Teresa Tryon is a 9-1-1 Dispatcher and she says, “My career is very rewarding and I absolutely love my job! I live for the stress and being able to provide assistance to someone in need and resolve a crisis.” Tryon adds, “I’ve been known to break into song to help lighten the mood in the dispatch center on those really tough days.”
The week of April 14-20, 2013—is a great time to “Thank” 9-1-1 Dispatchers. It is National Public Safety Telecommunicators Week. It is designated as a time when citizens can thank public safety men and women who respond to emergency calls and dispatch emergency professionals and equipment during times of crisis. Americans can show gratitude to 9-1-1 call takers, dispatchers, technicians that maintain radio and emergency phone systems, communications staff trainers, communications center personnel, and other public safety telecommunications staff across the country who work tirelessly, often behind the scenes, to help you during emergencies. Many local agencies around the country will host tours and celebrations to mark the occasion.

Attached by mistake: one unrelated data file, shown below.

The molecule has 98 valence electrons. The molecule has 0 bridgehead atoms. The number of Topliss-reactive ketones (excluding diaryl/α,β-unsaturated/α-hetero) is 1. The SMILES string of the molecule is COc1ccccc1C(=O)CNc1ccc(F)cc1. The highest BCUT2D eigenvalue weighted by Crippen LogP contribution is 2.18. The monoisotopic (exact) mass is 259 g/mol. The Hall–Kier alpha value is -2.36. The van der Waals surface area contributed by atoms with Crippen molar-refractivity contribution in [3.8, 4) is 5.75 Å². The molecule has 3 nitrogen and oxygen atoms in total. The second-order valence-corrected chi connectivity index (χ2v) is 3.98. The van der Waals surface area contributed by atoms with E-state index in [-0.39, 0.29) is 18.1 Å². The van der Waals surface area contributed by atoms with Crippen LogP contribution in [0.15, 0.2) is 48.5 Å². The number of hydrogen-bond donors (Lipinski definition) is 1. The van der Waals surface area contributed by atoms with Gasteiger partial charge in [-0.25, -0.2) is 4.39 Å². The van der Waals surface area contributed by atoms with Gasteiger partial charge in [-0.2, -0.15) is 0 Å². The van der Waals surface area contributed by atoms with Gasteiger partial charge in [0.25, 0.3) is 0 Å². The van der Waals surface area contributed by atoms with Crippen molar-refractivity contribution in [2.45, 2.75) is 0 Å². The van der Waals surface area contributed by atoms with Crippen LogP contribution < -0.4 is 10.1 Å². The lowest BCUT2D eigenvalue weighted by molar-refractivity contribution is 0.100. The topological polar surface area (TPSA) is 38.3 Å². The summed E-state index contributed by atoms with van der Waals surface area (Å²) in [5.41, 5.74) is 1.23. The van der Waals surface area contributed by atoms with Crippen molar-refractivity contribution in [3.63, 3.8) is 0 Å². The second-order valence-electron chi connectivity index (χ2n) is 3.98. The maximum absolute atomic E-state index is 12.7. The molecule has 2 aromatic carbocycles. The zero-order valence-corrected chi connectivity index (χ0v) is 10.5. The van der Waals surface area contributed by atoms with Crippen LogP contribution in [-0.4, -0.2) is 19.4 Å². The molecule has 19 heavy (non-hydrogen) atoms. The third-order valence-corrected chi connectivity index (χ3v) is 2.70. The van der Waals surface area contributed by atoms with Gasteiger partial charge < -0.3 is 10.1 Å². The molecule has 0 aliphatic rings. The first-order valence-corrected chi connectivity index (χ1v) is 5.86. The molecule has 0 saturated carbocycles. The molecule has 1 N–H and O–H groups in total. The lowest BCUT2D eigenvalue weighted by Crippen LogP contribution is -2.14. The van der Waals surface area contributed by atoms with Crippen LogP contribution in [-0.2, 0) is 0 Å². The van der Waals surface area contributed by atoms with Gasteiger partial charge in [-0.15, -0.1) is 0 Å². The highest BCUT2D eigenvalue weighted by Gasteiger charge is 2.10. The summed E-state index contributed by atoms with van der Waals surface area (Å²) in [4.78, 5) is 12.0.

Supervisor Travis Trevino says, “One of the most rewarding parts of the job is watching the team work and grow together. All of the 9-1-1 dispatchers have a passion to help others in need by answering that call for help. Whether it’s talking to a terrified mother, frightened child or even an irate person and having the ability to calm them and offer assistance is extremely rewarding to our team. Travis adds, “Every day you have to put aside any personal issues or problems and come to work laser focused on doing the best job you can to help others in crisis. He says that retired Arlington Police Chief Bowman summed it up pretty well, “9-1-1 Dispatchers take the chaos and turn it into calm.” And that was never truer during the extensive manhunt in February. 9-1-1 operators fielded hundreds of additional calls and worked tirelessly to relay accurate information to officers and multiple law enforcement agencies in the field. Their efforts also helped to keep the flow of communication going to keep residents up-to-date and informed about the hunt for Morales.